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Boxes of relief supplies wait at Villamor Air Base in the Philippines.
Boxes of relief supplies wait at Villamor Air Base in the Philippines. (Eric Guzman/Stars and Stripe)
Boxes of relief supplies wait at Villamor Air Base in the Philippines.
Boxes of relief supplies wait at Villamor Air Base in the Philippines. (Eric Guzman/Stars and Stripe)
U.S. relief supplies are easy to spot in typhoon-hit areas of the Philippines.
U.S. relief supplies are easy to spot in typhoon-hit areas of the Philippines. (Seth Robson/Stars and Stripes)
Filipinos unload boxes of relief supplies from a V-22 Osprey at a typhoon-ravaged village last week.
Filipinos unload boxes of relief supplies from a V-22 Osprey at a typhoon-ravaged village last week. (Eric Guzman/Stars and Stripes)
Sailors load relief supplies bound for the Philippines aboard a V-22 Osprey on the USS George Washington aircraft carrier last week.
Sailors load relief supplies bound for the Philippines aboard a V-22 Osprey on the USS George Washington aircraft carrier last week. (Eric Guzman/Stars and Stripes)

MANILA, Philippines — The U.S. military has played a crucial role in Typhoon Haiyan relief efforts in the Philippines but it’s unclear whether its services will be needed for much longer, the official in charge of American overseas disaster assistance said Saturday.

Jeremy Konyndyk, director of the Office of U.S. Foreign Disaster Assistance (OFDA), said Saturday U.S. officials are working with the government of the Philippines to determine reconstruction priorities in the wake of a typhoon that killed at least 4000 and damaged or destroyed more than a million homes.

“Part of that is figuring out whether and what role there might be for the U.S. military,” he said. “I don’t think we know the answer to that yet.”

Two amphibious ships, the USS Ashland and the USS Germantown, along with 900 Okinawa-based Marines from the 31st Marine Expeditionary Unit arrived in the nation in recent days.

The ships and extra Marines will add logistical capacity to forces already working in affected areas, according to U.S. and Philippine forces overseeing relief efforts.

In the first week after the disaster the U.S. military provided a crucial air bridge to bring supplies and personnel into Tacloban Airport and distribute it to outlying areas, Konyndyk said.

“Without the U.S. military the whole response effort would probably be a week behind where it is now,” he said.

However, civilian capacity — including personnel from the United Nations, non-governmental organizations and the national government — has come on-line in the past week, he said.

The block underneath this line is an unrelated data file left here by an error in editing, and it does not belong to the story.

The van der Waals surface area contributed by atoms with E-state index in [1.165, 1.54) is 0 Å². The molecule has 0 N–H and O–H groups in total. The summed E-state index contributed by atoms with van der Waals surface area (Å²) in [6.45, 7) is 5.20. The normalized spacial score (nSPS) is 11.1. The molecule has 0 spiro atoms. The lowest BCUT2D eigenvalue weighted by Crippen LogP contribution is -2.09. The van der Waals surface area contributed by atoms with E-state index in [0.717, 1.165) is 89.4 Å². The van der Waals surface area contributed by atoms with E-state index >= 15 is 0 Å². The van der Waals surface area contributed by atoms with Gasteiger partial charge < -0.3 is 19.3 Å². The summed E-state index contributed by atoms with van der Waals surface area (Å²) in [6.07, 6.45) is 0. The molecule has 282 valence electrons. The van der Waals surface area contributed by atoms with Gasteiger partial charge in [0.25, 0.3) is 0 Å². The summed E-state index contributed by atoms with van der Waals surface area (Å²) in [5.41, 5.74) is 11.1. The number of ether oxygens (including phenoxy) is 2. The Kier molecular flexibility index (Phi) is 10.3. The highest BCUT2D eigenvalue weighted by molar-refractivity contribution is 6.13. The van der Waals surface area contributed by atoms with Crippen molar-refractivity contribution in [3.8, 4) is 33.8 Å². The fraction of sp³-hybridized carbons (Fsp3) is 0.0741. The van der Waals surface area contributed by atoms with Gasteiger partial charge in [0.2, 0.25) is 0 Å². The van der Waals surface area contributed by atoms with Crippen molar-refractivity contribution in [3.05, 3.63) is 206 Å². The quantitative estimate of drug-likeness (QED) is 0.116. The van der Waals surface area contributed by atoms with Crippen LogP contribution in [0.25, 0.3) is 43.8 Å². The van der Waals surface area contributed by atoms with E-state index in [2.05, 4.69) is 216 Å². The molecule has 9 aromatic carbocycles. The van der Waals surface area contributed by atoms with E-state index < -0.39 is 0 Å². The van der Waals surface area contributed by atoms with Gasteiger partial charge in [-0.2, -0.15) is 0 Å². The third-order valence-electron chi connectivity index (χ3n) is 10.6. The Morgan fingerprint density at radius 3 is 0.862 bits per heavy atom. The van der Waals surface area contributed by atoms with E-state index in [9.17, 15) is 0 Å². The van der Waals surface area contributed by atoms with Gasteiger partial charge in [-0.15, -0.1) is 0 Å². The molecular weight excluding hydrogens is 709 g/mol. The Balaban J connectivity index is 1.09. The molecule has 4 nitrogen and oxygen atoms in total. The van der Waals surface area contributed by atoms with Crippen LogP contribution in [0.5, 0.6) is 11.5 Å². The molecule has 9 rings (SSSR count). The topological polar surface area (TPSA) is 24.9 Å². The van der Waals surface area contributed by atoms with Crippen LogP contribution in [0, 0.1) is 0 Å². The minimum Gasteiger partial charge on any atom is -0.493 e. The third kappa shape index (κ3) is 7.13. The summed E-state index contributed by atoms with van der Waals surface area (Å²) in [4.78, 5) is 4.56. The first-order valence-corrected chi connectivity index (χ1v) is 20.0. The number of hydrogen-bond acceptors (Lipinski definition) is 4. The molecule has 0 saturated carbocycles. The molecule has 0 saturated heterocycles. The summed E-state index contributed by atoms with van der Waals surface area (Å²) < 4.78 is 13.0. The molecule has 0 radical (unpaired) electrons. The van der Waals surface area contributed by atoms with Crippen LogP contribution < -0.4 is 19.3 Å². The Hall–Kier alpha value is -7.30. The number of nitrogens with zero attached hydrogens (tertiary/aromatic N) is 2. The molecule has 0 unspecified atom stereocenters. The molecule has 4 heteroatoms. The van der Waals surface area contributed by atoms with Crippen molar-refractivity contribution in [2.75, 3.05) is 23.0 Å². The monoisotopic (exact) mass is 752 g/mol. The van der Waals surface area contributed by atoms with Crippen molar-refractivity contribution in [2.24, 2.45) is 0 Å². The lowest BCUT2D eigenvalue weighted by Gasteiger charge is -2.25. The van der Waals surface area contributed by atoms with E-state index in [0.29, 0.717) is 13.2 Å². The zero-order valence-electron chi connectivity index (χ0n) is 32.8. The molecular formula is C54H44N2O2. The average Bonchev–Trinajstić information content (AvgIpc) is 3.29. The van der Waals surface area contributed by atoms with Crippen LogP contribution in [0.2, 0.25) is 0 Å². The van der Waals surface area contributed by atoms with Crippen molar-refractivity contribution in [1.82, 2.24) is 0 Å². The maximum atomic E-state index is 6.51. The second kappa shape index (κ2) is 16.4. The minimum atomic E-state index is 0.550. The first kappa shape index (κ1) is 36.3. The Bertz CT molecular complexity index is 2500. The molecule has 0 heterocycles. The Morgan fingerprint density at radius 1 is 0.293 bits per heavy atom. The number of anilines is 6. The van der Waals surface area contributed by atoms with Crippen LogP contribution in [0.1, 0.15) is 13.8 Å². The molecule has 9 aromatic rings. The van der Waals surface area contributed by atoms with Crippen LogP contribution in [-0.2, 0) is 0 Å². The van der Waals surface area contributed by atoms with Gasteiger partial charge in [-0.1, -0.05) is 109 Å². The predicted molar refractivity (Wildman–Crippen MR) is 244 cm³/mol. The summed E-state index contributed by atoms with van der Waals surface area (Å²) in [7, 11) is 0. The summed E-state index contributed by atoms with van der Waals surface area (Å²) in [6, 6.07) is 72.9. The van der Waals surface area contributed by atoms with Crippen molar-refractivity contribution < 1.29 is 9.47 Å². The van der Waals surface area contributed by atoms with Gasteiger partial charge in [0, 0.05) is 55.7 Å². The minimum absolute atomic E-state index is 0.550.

“What the U.S. military did was provide that crucial bridging factor,” Konyndyk said. “Now we see some of these other actors come in and start to get up to scale, that has taken a lot of the burden off the military.”

The U.S. military is stepping back, he said.

“They are still helping but they are not the long-term solution,” he said. “We are able to start to transition.”

A U.S. hospital ship that was preparing to head for the Philippines is no longer required, Konyndyk said.

Al Dwyer, principle regional advisor for OFDA, which is part of the U.S. Agency for International Development, said USAID military liaisons had played key roles the operation. The personnel, including active duty and former military officers, worked with troops in Manila, Tacloban and on the USS George Washington aircraft carrier, he said.

“Their role is to directly engage with the various parts of the military effort to talk tactics and make sure they are aware of the priorities,” Konyndyk said. Clad in grey polo shirts liaison staffers have been a common sight amongst the troops working in areas where aid has been distributed over the past two weeks.

USAID worked to improve engagement with the military based on lessons learned from the response to the 2010 Haiti earthquake, Konyndyk said.

Two USAID military liaisons are assigned to the U.S. Pacific Command and conduct humanitarian operations training for servicemembers at bases all over the Pacific, he said. “You don’t want the military coming in without that crucial guidance from disaster relief professionals.”

USAID will likely be involved in the typhoon recovery efforts for up to 12 months, he said.

Robson.seth@stripes.com

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